This promotion takes no paid advertising. You read it right: a Christmas promotion with no paid media. There is no need for special sets (unless you want to do them). And no Santa Suit rental and then finding a jolly ol’ St. Nick impersonator to fill it. Interested? Keep reading.
Many years ago, Kodak ran a gift certificate program at Christmas time. Basically, you called on area employers that employed at least 50 people, and offered to sell them gift certificates that they could give to their employees as Christmas gifts. The certificate gave them a portrait session and an 8×10 portrait. And I DID have a couple of businesses participate in this. But one November, as I was preparing the script, it came to me:
- Why charge for this?
- Why only offer it to companies of 50 or more?
- Heck, why just do it at Christmas?
DUH! Why not approach area businesses and say, “We are offering an employee morale/loyalty building program for your business. The only cost to you is covering the cost of the package handed out to each employee. ” We tried REAL hard to get the employees’ contact information, but sometimes all we could manage was the mailing address. We took what we could get.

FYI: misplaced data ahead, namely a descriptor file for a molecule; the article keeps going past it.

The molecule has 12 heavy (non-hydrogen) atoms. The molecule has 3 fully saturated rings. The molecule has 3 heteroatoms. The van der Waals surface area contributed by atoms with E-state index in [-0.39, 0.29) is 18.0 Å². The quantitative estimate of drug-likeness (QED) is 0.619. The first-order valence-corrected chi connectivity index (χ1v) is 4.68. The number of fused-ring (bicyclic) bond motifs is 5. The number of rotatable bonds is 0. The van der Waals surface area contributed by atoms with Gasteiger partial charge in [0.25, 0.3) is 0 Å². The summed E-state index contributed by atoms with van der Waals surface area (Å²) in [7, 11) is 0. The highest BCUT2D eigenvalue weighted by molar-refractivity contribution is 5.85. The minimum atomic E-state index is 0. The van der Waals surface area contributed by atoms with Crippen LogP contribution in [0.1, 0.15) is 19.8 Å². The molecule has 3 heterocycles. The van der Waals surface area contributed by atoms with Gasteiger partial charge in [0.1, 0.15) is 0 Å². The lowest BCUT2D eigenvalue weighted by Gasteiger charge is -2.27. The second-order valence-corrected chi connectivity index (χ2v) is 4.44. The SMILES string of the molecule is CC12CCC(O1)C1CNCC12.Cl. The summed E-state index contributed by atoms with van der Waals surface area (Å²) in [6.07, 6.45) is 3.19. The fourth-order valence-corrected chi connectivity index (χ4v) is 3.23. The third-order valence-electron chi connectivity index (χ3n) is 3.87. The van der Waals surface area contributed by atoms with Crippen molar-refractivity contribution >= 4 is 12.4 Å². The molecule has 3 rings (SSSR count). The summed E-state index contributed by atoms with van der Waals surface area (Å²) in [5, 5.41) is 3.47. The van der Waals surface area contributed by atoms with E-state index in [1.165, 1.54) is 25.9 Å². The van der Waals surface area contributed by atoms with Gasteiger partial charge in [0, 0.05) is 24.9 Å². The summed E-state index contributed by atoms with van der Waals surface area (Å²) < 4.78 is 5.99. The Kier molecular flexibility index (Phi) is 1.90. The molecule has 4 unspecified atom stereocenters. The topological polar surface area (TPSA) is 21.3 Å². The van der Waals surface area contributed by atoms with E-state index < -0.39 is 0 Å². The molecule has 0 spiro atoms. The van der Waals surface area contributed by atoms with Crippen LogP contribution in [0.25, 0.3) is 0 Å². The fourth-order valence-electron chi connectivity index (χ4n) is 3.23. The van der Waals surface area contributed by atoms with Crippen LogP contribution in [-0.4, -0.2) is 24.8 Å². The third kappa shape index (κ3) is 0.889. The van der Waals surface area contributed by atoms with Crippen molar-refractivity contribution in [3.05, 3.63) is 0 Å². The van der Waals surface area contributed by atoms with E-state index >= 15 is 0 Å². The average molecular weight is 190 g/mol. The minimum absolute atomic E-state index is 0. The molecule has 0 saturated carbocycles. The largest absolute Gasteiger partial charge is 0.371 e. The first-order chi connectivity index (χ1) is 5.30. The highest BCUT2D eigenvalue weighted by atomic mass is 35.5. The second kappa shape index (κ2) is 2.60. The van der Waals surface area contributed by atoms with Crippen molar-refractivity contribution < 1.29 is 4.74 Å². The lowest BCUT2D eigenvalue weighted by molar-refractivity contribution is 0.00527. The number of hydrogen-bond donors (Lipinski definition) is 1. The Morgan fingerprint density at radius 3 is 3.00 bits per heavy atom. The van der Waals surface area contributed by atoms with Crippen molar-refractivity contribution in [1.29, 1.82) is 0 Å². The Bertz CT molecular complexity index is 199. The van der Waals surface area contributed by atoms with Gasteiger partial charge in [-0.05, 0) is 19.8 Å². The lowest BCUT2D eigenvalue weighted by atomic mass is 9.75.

For A Christmas Promotion, The Overall Cost Was LOW
The cost of the package was nominal. It was a glossy black folder (we used a red folder at Christmas time) with our label on it. Inside was a letter explaining the program to the employee, and a letter of introduction telling the employee about our studio. As I recall, the cost of the package at the time was under $2.00. You might pay a little more today. We did our normal Call-Mail-Call:
- Call HR (owner of a smaller company) and asked them to watch for our mail.
- Mail a letter outlining the program.
- Call and set up an appointment to present the program to the person/person who could say yes.
When you go to the presentation meeting, take portraits. LARGE PORTRAITS. Then have an album with 8×10 samples in it–nothing smaller. Be friendly, excited, and low pressure. Remind them many employees are not looking for more money, but they would like to feel that they are appreciated. This gets reflected in the letter from the company.
When “selling” the idea to the businesses, we suggested they get permission from the families to use a portrait on their reception room wall with a small sign reading “The Families of Wilbert, Inc.” Bingo! Print sales to the company! With a little extra selling, you could move them into a collection using frames that clipped together and design the entire display for them.
You Can Do Variations On This At Christmas (Or Not)!